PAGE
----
Review published on November 14, 2017.
After a shocking, violent prologue, this book settles into a family drama reminiscent of the best of Anne Enright. Alison is preparing for her second marriage in Ballygrass, Northern Ireland. Her mother is fearful of a return of a serious illness, her father gets confused, her sister is accepting the break-up of yet another relationship and her brother has secrets of his own. The author pitches these family dynamics perfectly, the characters are well-rounded with modern, on-point references and the first part of the novel is an unpredictable joy. In the second part, sister Liz travels to New Ulster Island off Papua New Guinea to film a BBC documentary about a new religion. The author opened up my eyes to Cargo Cults, which is something I knew nothing about yet in moving to this second narrative strand some of the vivacity and the power of the novel is diluted. This is always a risk (I felt exactly the same recently about Zadie Smith’s Swing Time) as there is a danger that the reader will favour one strand more than the other and although I enjoyed reading about Liz’s chilling experience of disastrous western intervention, I was itching to get back to Ireland where there were equally difficult situations regarding fanaticism to resolve.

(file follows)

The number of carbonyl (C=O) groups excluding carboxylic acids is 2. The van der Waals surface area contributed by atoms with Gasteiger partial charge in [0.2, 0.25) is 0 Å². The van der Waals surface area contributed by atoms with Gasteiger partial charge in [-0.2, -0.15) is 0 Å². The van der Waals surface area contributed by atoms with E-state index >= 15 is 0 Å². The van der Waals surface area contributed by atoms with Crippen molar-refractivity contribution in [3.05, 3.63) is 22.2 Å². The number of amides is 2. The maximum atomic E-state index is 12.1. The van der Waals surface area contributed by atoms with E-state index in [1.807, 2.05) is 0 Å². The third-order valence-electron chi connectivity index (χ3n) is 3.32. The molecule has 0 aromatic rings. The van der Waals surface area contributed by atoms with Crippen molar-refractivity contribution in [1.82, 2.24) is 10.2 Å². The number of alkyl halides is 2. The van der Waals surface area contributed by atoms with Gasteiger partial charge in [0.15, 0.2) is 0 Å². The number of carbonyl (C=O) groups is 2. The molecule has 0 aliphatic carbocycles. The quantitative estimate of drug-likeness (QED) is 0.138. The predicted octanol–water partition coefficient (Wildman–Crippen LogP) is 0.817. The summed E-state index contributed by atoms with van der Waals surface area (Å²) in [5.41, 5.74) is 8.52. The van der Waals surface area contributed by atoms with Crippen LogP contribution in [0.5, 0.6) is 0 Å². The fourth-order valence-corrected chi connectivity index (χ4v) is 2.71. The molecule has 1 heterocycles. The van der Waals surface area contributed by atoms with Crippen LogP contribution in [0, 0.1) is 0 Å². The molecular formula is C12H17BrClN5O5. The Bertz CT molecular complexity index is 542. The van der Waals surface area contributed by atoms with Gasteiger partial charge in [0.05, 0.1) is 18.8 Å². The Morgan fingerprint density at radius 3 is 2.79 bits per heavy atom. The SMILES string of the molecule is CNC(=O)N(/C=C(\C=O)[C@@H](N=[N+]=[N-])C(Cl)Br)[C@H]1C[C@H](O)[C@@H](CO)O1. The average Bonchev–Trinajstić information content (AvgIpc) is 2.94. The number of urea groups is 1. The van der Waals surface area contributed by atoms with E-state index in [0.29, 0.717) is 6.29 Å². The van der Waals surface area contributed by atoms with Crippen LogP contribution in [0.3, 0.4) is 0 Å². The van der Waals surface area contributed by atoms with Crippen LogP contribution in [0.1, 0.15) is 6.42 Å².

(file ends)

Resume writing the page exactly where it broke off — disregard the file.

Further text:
The sections do link together and I can see what the author is trying to convey. I think reading groups not afraid to tackle conflicts over religions both old and new will find much to consider. It’s a very good third novel from this prize-winning Irish author and certainly for the first half I thought it was going to be an exceptional one. I will certainly seek out his earlier works.
Phil Ramage 4/4
Modern Gods by Nick Laird
Fourth Estate 9780008257323 hbk Jun 2017
Reading Group Guide: The Dreams of Bethany Mellmoth by William Boyd
Histories by Sam Guglani
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